The numbers seem pretty clear, the teachers have been working hard for the last several months to rally the community to the idea that there is a compensation gap in the district. That teachers are disadvantaged compared to other school districts, which puts strain on their finances and has led to concerns about teacher recruitment and retention.
While the district can and should support ways to cut existing costs, at the end of the day, bringing teacher compensation up to a level that is on par with neighboring districts is probably going to require an infusion of money from a parcel tax.
In the meantime, polling shows that the parcel tax is right on the bubble. The level of polling support is somewhere between 59 and 70 percent, with the solid supporters sitting at a level that is just below the two-thirds threshold required for passage.
The pollsters see this as a challenge, but they believe “in the right environment, a parcel tax measure on the November 2018 ballot could be successful.” But the right environment, as explained on Thursday, requires a robust campaign with all of the stakeholders on board and teachers and their vast numbers, many of whom came out in force on Thursday, to work to get the measure passed.
But instead, the message we are getting from teachers is skepticism about the parcel tax and indication that they may not support it.
Blair Howard, a past DTA president, delivered the message loud and clear on Thursday during public comment on the parcel tax analysis item.
He said that teachers regret the decision in 2016 not to press for pay increases at that time. The feeling among teachers during a parcel tax campaign, he explained, is that “we need to be on our
best behavior and make no noise in order to pass it.”
Mr. Howard said, “We wasted an opportunity to go out to the community and ask them for what we are calling for now, supporting a parcel tax for teacher pay. The result is that there is a significant number of DTA members that do not want to support the parcel tax, no matter what benefit it may bring to them or the district.”
As a result, he said, there is low support among DTA members for supporting the parcel tax. He said this is “a result of strained trust in the district, which again is reflected in some of the polling numbers.”
In order for the DTA to support the parcel tax, it requires a full vote of the membership.
Blair Howard said that for people to get involved and knock on doors, “they need to be inspired.”
He said, “So as you consider this parcel tax, consider that for in order for it to get passed, it will need to inspire, it will need to do more than just kind of sort of keep up, and it will really need to meet the needs of the people who are here now because I’m not certain the perspective teacher who is in another community is going to come over to Davis and work on the passage of a parcel tax, so they can come to work in Davis.”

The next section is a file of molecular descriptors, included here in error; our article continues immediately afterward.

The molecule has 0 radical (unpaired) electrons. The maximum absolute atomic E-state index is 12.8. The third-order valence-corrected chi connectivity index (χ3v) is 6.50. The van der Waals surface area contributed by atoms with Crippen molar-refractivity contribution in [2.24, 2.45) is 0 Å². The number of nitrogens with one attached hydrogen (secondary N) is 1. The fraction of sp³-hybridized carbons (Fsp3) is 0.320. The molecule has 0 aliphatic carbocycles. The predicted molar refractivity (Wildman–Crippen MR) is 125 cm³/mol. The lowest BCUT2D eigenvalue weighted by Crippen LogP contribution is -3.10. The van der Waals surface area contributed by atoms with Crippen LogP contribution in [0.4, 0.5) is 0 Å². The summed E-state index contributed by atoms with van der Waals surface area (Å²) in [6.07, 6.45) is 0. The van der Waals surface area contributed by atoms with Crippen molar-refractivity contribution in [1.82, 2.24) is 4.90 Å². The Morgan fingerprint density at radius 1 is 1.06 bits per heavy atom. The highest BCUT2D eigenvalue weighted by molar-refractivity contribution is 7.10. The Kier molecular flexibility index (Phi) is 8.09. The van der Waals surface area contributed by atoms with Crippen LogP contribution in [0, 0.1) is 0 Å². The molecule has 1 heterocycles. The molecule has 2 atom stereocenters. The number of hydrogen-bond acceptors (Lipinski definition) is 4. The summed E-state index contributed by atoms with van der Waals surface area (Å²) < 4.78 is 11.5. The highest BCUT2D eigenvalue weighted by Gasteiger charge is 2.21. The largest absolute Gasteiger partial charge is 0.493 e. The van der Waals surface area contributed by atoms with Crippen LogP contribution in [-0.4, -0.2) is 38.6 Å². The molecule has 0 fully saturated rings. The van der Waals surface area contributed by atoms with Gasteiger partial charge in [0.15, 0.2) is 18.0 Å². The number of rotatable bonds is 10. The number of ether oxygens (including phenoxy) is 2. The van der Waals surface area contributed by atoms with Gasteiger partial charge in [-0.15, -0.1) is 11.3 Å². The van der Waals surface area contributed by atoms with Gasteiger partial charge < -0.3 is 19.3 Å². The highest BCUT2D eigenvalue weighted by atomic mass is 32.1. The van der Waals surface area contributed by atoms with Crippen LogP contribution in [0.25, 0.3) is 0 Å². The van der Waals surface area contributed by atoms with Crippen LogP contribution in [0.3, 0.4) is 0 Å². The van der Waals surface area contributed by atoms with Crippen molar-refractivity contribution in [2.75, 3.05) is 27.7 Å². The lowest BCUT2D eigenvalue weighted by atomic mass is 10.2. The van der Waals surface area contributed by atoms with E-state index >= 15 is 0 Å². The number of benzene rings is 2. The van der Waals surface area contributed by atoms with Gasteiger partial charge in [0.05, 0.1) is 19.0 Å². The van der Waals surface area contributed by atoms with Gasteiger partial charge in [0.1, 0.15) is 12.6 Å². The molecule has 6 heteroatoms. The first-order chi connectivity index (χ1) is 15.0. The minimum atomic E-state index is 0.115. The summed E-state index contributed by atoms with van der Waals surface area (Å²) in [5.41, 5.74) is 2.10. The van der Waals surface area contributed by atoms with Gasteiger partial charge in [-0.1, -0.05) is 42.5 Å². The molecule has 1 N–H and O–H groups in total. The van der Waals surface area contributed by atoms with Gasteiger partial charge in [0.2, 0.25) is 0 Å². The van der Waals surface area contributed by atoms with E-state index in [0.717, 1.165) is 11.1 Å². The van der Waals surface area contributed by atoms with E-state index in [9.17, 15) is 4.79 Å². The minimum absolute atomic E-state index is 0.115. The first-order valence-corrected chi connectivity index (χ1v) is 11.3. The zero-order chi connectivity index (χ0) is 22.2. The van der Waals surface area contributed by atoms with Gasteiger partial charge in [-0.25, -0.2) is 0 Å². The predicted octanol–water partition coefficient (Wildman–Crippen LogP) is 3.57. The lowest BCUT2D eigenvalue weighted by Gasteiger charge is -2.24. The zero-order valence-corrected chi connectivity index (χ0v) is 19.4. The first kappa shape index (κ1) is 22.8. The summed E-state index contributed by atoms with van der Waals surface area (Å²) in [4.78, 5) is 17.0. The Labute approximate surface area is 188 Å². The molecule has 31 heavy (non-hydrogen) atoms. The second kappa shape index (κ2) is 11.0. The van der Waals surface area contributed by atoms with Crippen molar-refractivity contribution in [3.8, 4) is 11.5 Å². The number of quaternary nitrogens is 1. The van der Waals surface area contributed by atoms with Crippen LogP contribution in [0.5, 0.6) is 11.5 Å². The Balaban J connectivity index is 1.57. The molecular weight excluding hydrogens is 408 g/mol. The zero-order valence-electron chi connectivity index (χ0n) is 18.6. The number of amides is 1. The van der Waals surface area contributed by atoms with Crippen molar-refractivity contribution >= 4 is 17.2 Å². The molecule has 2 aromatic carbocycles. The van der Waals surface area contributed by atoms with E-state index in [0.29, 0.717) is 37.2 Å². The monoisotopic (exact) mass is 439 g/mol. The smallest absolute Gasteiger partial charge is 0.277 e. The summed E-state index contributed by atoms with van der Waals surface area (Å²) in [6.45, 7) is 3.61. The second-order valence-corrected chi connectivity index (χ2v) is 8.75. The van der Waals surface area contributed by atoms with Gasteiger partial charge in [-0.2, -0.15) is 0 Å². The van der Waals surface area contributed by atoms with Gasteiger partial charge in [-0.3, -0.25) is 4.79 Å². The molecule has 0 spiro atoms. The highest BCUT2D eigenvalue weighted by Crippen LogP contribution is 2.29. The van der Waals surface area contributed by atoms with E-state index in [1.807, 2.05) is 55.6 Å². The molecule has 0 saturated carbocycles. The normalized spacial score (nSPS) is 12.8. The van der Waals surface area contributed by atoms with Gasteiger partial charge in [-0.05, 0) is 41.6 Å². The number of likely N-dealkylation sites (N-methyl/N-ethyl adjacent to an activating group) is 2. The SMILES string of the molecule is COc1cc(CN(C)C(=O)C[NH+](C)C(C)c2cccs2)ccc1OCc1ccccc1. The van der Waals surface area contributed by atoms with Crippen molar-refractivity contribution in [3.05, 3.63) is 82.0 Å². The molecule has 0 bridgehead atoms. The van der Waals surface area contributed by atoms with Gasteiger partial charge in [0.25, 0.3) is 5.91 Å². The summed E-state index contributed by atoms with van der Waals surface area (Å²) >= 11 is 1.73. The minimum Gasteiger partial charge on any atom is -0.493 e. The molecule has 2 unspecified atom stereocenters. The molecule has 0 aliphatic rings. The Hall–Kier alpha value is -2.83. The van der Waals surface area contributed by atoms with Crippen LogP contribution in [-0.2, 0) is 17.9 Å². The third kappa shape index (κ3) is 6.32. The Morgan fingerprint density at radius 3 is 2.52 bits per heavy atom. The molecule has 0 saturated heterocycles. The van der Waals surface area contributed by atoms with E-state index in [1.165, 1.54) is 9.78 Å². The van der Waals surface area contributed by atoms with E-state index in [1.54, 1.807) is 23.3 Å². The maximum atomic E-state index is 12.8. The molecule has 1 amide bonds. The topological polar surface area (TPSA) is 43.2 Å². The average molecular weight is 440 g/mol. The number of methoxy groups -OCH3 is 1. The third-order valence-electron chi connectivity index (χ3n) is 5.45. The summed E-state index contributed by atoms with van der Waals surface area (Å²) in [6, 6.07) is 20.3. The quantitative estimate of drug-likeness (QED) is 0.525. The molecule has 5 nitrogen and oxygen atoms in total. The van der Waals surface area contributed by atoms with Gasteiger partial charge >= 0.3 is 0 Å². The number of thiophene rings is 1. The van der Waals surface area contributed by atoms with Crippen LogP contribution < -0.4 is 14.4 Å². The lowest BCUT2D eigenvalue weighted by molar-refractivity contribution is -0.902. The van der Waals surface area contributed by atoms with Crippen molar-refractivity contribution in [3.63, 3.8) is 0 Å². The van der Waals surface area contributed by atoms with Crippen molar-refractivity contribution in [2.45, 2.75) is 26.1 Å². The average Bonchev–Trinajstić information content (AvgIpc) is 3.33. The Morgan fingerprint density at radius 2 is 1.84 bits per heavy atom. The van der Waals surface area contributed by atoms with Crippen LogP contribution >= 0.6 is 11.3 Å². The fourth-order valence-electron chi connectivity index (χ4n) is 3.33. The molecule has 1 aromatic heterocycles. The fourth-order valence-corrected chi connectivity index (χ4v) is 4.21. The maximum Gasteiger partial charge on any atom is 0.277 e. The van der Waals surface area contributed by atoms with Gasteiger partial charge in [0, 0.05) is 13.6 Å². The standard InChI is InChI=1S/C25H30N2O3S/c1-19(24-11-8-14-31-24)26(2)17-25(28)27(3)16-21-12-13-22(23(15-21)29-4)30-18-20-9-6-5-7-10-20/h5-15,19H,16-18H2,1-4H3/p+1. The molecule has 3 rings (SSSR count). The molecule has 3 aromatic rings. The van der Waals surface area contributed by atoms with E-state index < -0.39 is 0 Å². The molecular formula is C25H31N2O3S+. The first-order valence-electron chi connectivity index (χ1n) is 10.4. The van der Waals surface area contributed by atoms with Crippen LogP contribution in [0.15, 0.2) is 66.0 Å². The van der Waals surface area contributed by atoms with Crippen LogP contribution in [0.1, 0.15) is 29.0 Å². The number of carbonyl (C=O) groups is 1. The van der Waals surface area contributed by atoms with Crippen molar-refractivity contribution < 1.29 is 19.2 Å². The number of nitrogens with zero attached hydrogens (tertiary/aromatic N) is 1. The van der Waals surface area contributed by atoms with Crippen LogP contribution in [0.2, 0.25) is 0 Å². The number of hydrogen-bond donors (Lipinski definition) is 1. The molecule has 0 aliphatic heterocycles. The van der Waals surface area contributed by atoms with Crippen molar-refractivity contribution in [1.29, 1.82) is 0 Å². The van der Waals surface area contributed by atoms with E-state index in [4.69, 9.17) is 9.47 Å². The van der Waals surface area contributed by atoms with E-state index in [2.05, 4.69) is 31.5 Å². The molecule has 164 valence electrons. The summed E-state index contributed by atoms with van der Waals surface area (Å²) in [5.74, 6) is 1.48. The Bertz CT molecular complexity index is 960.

The Vanguard asked DTA President Dianna Huculak for clarification on this. She explained, “As a body, the DTA representative council voted to explore a parcel tax as a way to generate new revenue, to ensure that the district can attract and retain educators, to not only continue to provide the highest quality education for our students, but also promote more stable and sustainable school communities.
“DTA also recognizes that a parcel tax is one way to make significant strides in closing the existing wage gap, while also improving benefits for our members without impacting current practices and programs,” she explained.
The bottom line, she said, is “[a]fter years of the district not prioritizing teachers, there is some general skepticism about whether or not the parcel tax is the only way. As with any endorsement, DTA will consider the impact and evaluate the final language of the parcel tax before voting to endorse it. “
That is not a no, but it also not a yes. More importantly, it is not a commitment by DTA to do the work that will be necessary to pass a parcel tax that figures to be a heavier lift than usual.
Yes, parent groups can and will mobilize to support the parcel tax. But unless the teachers are fully behind it, many in this community will be reluctant to either get involved or possibly support the parcel tax.
After all, they will reason, why should I tax myself to pay more money to the teachers, when they are not even fully behind this measure?
At this point, there is movement toward some sort of agreement between the DTA and the district on a compensation package. The message delivered by Ms. Huculak on Thursday was clear: “Let’s settle now.”
But that message was a complicated one as she called for “fair increases for ALL of our members.” She said, “The compensation gap is profound at all levels of the salary schedule. It impacts not just beginning teachers, but also those teachers who have dedicated their professional lives to working in this district. You have our offer, you should accept it, and accept it now.”
However, without a funding mechanism, the district pay for compensation increases with one-time money, but they cannot promise to keep those pay increases into the future without finding new revenue.
That makes the push from DTA all the more baffling. They want their pay increase, but they seem reluctant to do their part to make sure the district can responsibly pay for it.
The response I am starting to hear from those around the district is that if the teachers do not want a parcel tax and are not willing to help its passage, perhaps the district needs to look into other funding for the district, such as on facilities.
To be clear, that is not my preference. My preference is to make sure that the teachers of this district are fairly compensated for their work, but money does not grow on trees and the district doesn’t get to print their own money either.
I get the distrust and hurt feelings, but the reasonable course of action is to work together to solve problems.
—David M. Greenwald reporting